Don't get burned
You've heard plenty about protecting yourself from spinning blades or bits. But what about protecting your shop -- even when you're not around? A fire can wipe out an extensive investment in tools and materials. If your shop is close to or part of your home, a blaze can even threaten you and your family. Follow these simple tips to avoid a disaster.
1. Limit flammables
Cut back on the amount of finishes, solvents, and other flammable materials you keep on hand. This reduces a ready -- and volatile? -- fuel source should a fire break out. Buy small quantities, keep them in the original containers, and use up old finishes on shop projects. Properly dispose of materials you haven't used in years.
2. Detect and defeat
Smoke detectors protect you inside your home, but dust in a shop can set them off. Instead, install a heat detector (above door) with both rate-of-rise (sounds an alarm if the temperature climbs too quickly) and fixed-temperature detectors (alerts you if a set temperature is exceeded). They cost about $50 at home centers and online.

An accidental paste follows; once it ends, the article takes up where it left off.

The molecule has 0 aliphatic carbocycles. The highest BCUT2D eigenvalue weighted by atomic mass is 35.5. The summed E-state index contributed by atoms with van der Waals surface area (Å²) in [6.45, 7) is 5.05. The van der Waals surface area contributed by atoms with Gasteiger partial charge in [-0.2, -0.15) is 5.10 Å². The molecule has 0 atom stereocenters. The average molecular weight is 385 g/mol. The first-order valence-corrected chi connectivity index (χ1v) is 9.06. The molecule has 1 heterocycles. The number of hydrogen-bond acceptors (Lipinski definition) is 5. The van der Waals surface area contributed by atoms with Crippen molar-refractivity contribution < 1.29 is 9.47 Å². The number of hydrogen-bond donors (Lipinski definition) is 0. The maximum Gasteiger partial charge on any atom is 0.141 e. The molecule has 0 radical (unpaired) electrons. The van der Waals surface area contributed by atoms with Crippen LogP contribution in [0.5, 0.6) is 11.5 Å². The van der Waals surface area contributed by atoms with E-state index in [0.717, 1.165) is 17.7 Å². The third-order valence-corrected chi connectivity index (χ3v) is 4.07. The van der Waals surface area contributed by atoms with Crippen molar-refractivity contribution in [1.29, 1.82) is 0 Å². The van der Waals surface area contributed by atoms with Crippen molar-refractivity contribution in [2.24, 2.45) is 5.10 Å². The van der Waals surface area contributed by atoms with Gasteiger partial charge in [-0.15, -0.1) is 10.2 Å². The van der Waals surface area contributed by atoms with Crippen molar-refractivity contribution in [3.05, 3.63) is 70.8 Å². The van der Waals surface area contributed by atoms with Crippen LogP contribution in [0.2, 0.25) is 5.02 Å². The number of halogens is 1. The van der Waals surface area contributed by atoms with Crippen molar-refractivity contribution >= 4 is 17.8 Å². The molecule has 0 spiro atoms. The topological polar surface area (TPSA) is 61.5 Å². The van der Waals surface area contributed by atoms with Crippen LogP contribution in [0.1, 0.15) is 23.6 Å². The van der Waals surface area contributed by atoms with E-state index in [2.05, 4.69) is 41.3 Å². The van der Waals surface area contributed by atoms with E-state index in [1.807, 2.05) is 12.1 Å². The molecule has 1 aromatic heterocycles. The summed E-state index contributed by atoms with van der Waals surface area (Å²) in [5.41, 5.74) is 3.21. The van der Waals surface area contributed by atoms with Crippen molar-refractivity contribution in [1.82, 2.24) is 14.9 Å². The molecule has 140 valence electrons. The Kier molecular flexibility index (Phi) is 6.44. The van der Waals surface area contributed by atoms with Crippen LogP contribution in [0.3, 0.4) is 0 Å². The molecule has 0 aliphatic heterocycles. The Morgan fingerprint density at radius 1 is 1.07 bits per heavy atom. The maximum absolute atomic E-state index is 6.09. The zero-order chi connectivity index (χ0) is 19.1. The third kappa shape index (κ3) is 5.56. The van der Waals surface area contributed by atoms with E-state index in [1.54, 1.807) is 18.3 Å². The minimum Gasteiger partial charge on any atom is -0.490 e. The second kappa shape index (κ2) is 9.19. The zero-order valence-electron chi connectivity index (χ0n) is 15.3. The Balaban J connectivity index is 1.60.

Keep a fire extinguisher near each exit so you can fight a fire and still have an escape route. An extinguisher with an ABC rating fights fires in paper and wood (A), gasoline and other combustible liquids (B), and electrical components (C).
3. Watch your wires
Repair or replace damaged power cords on tools. When you need an extension cord, choose the proper size: a 12- or 14-gauge cord for benchtop and power hand tools. Avoid placing cords where they will be stepped on or pinched. If you rely on power strips or multi-taps to make one receptacle do the work of several, bite the bullet and add circuits to your shop.
4. Tidy up
Boy Scouts use wood shavings, paper, and sticks to light a fire. Sound like a corner of your shop? Clean up the kindling and keep combustible material away from heaters, stoves, appliances with pilot lights, and bench grinders that throw sparks.
5. Finish off rags
Oils in finishes create heat as they cure. Concentrate that heat in a crumpled-up rag or paper towel and it can spontaneously burst into flames. Always lay finish rags flat on the floor or draped over the edge of a bench to dry thoroughly before throwing them away.
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